Logo of narLink to Publisher's site
Nucleic Acids Res. Apr 2008; 36(7): e39.
Published online Mar 15, 2008. doi:  10.1093/nar/gkn101
PMCID: PMC2367728

High-resolution array comparative genomic hybridization of single micrometastatic tumor cells

Abstract

Only few selected cancer cells drive tumor progression and are responsible for therapy resistance. Their specific genomic characteristics, however, are largely unknown because high-resolution genome analysis is currently limited to DNA pooled from many cells. Here, we describe a protocol for array comparative genomic hybridization (array CGH), which enables the detection of DNA copy number changes in single cells. Combining a PCR-based whole genome amplification method with arrays of highly purified BAC clones we could accurately determine known chromosomal changes such as trisomy 21 in single leukocytes as well as complex genomic imbalances of single cell line cells. In single T47D cells aberrant regions as small as 1–2 Mb were identified in most cases when compared to non-amplified DNA from 106 cells. Most importantly, in single micrometastatic cancer cells isolated from bone marrow of breast cancer patients, we retrieved and confirmed amplifications as small as 4.4 and 5 Mb. Thus, high-resolution genome analysis of single metastatic precursor cells is now possible and may be used for the identification of novel therapy target genes.

INTRODUCTION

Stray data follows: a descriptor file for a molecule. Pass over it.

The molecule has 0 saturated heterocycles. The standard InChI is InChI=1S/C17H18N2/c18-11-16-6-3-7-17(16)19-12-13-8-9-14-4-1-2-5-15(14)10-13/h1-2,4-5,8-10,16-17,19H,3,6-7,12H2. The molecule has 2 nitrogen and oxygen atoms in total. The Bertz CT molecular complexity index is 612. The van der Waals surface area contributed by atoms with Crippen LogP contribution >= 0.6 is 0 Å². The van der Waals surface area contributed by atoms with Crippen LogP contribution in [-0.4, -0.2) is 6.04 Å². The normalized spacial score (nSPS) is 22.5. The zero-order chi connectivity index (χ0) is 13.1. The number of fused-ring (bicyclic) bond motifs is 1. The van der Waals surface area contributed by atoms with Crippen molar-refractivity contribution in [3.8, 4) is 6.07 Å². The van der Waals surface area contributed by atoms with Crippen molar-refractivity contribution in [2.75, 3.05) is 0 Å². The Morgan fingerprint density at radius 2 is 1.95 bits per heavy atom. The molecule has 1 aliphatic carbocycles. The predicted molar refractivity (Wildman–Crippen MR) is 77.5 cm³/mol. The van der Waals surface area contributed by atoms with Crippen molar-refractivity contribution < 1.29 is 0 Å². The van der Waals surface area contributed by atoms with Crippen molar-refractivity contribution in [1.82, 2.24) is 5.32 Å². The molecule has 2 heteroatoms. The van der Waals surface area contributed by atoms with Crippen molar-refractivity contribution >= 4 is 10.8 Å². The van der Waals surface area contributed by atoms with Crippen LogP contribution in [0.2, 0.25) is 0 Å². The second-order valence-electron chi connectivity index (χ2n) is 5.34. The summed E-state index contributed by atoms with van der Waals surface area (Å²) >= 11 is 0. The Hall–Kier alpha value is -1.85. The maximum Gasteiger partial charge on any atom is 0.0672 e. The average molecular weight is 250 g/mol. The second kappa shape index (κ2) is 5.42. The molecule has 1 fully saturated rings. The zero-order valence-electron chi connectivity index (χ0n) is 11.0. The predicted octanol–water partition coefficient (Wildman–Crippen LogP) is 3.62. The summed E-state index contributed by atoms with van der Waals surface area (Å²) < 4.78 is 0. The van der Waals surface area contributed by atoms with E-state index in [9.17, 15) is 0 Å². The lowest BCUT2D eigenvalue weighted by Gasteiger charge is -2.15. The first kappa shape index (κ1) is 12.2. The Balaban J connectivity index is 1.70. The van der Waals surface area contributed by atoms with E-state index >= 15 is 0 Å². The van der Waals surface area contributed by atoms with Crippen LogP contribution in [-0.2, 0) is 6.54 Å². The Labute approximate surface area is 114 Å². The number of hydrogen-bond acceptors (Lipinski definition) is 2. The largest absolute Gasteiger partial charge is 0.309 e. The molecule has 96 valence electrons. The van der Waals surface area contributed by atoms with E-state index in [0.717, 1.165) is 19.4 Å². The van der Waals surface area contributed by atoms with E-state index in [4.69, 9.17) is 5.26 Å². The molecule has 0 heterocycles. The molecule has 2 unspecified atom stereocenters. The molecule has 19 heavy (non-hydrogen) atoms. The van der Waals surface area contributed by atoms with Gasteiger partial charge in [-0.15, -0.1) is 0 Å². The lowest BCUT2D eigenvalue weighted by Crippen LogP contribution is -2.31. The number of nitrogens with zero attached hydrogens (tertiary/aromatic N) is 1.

The concept of a hierarchical organization of solid cancers holds that only few selected cancer cells—possibly cancer stem cells—give rise to local relapses and distant metastases and are responsible for therapy resistance. Interestingly, the presence of single disseminated cancer cells in bone marrow of breast cancer patients without manifest metastasis confers a high risk for later occurring metastatic relapse (1). These extremely rare cells seem to comprise the metastatic precursor cells. In breast cancer patients, genetic analysis using single cell metaphase CGH revealed that they disseminate very early during genomic progression of the disease (2) and differ from their matched primary tumors (3). Therefore the genetic analysis of primary tumors is apparently unsuited to detect changes that are selected during metastatic dissemination. Since identification of such changes may lead to novel therapy target genes, direct high-resolution analysis of the metastatic precursor cells seems to be mandatory.